Khansahib: In memoriam

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See also: Ali Akbar Khan discography


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This page expresses my appreciation for the incomparable musician Ali Akbar Khan, written after his passing in June 2009. His Wikipedia page contains a wealth of interesting biographical information; I won't repeat any of it here. The picture on the left shows him as a young boy (in 1933, at age 11), literally under the hand of his father, Ustad Allauddin Khan. The picture on the right (from Concert for Bangladesh, 1971) is how I remember him. Charles Amirkhanian's lengthy 1992 interview with Khansahib at radiom.org gives an overview of his life and music, followed by a performance of Raga Chandranandan.


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During my college years in the 1960s, my audiophile friend Ed introduced me to Khansahib's astonishing Connoisseur Society LPs, with amazing sound and electrifying performances. I loved the music, but I didn't understand much about it yet.


I listened to more Hindustani music, including the suddenly popular Ravi Shankar, and occasionally to Nonesuch's recordings of Carnatic music as well. In the summer of 1967, Ravi Shankar's Festival from India toured the USA and stopped in Boston. My first exposure to live Hindustani music completely blew me away: Ravi Shankar, the matchless Alla Rakha, Lakshmi Shankar, Shivkumar Sharma (playing both santoor and tablas), and many others. I was hooked. I went back for a second night.


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But I still hadn't seen Khansahib live. When I came to northern California for graduate school, I learned that Khansahib lived and taught nearby. Before long, Ed and I made the pilgrimage to an Ali Akbar College concert in San Rafael. Soon after, Khansahib played a magical all-night concert at a small church on a Terra Linda hilltop, with Nikhil Banerjee listening attentively from the front row. Connoisseur Society kept issuing LPs; here are two of my great favorites, the fantastic Raga Manj Khammaj duet with Mr. Banerjee and Shree Rag with Shankar Ghosh playing tabla.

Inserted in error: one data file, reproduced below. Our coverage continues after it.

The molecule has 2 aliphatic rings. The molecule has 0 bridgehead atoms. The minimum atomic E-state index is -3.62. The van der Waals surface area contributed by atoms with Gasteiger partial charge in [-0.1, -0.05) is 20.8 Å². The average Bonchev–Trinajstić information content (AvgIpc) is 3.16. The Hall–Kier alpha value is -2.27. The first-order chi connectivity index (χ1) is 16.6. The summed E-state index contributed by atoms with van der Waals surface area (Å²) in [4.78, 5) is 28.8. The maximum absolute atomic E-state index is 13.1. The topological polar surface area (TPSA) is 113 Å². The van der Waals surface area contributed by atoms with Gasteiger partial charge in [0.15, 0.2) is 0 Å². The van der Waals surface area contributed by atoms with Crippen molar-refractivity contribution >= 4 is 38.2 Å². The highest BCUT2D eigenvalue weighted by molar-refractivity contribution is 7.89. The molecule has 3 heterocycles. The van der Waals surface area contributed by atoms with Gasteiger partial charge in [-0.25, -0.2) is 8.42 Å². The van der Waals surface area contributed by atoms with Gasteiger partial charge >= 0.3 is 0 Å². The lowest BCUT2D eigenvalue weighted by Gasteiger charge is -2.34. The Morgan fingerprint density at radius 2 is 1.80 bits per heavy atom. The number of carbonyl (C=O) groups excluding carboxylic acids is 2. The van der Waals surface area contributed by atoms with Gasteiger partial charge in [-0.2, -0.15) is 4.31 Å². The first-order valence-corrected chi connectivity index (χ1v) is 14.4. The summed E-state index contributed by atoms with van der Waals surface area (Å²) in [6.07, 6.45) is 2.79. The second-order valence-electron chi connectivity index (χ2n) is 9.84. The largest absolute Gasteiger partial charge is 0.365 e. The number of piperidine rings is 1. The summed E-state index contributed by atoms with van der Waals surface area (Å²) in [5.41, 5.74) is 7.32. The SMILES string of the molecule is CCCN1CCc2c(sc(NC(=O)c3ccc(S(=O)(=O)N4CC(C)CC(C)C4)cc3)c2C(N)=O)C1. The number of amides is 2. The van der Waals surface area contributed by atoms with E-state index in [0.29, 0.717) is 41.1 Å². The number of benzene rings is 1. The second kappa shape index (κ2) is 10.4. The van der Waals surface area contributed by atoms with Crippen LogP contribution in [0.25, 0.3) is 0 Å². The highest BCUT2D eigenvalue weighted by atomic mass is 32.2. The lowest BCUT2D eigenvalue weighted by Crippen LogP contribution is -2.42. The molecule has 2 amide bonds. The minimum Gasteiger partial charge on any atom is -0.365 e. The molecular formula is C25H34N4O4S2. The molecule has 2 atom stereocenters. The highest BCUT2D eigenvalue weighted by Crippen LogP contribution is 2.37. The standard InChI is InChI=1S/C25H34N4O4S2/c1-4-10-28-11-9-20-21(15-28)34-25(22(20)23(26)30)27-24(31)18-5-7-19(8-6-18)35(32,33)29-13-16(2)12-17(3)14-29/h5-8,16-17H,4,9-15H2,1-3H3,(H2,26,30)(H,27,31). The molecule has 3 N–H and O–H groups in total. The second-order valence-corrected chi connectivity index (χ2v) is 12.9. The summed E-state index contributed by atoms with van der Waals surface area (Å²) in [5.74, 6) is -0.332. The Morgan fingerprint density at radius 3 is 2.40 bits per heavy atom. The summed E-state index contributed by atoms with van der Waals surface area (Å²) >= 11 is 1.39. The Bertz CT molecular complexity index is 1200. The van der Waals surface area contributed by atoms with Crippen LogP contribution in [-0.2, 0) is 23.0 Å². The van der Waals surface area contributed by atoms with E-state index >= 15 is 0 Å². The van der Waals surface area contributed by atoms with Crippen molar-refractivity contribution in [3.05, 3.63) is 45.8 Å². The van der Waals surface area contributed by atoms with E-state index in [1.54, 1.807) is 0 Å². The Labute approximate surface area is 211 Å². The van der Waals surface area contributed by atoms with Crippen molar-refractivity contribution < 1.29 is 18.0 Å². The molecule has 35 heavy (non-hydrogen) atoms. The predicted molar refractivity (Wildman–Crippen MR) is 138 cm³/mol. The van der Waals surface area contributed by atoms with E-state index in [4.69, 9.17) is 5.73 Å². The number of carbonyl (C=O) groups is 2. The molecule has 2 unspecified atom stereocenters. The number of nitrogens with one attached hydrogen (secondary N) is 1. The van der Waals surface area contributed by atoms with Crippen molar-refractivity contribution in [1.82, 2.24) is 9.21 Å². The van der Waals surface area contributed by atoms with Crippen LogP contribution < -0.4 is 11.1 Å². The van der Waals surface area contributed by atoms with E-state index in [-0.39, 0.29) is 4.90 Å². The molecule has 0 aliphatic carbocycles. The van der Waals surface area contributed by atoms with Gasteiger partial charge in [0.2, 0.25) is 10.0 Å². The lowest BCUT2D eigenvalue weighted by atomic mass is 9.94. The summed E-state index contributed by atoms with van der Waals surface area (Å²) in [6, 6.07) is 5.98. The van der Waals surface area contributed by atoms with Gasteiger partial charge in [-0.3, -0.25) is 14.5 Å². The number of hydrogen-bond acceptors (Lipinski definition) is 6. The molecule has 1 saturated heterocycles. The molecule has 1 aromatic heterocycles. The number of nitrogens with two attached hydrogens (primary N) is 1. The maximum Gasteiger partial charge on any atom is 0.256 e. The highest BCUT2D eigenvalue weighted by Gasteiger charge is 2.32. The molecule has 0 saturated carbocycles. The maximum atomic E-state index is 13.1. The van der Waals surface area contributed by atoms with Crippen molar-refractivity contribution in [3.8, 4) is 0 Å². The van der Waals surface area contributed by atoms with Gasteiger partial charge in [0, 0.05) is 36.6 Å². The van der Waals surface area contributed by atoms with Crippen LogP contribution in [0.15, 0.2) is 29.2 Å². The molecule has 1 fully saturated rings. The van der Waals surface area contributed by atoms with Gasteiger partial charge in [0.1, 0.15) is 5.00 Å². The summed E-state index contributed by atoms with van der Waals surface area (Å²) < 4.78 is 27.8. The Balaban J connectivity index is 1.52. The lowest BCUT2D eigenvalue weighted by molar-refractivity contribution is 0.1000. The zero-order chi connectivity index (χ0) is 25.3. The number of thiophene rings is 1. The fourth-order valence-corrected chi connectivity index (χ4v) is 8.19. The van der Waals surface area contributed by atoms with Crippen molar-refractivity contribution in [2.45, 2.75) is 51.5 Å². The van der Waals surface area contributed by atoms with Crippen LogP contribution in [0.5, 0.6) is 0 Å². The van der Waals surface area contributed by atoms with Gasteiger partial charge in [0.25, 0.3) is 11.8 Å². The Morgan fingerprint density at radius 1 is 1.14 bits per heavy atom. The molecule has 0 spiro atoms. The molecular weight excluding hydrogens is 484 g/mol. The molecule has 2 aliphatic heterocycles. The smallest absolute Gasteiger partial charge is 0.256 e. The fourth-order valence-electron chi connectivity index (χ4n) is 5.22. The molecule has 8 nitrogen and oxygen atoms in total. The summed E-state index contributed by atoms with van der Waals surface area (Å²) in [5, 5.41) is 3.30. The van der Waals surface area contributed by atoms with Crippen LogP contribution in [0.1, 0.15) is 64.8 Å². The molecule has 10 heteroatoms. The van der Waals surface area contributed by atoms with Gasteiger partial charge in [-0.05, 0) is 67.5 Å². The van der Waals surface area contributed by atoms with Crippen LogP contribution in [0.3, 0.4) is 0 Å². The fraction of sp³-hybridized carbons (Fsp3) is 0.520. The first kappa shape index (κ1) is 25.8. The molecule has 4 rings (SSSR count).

Many more Bay Area concerts followed over ensuing decades: in Dinkelspiel auditorium at Stanford, with Khansahib confounding his tabla player, a very young Zakir Hussain; an afternoon Sangeet Mela at a small park across from Stanford Shopping Center, celebrating the 100th birthday of Allauddin Khansahib; at Wheeler Auditorium and St. John's Church in Berkeley; a memorial concert for Allauddin Khansahib in Alameda (program below); at the De Young Museum, the Palace of the Legion of Honor, and Cowell Theater in San Francisco; so many wonderful memories.


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More LPs followed too, and cassettes, and eventually CDs. This illustrated discography lists the Khansahib recordings I own.


Indian music concerts usually do not supply printed programs, but I saved a few programs and concert fliers from the 1980s and 1990s.

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SF
9/13/87
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SF
10/01/88
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Alameda
6/03/89
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Alameda
6/03/89
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SF
10/22/95
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SF
10/18/98
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SF
10/18/98

I wrote Khansahib to congratulate him when he received a MacArthur award in 1991, and he wrote this reply.

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I love the music of many Indian musicians, but none more than Khansahib's; the beautiful complex shaping of each note during an alap, the explosive attack when he pounds a string, his amazing melodic invention, the incredible rhythmic complexity during a gat as he wanders farther and farther from the beat, only to return as if by magic on sum, his glorious jugalbandis with Mr. Banerjee and Dr. Subramaniam. I treasure his wonderful recordings, and I look forward to future years of listening to the devoted students to whom he gave so much in the last four decades of his life. The music lives on!


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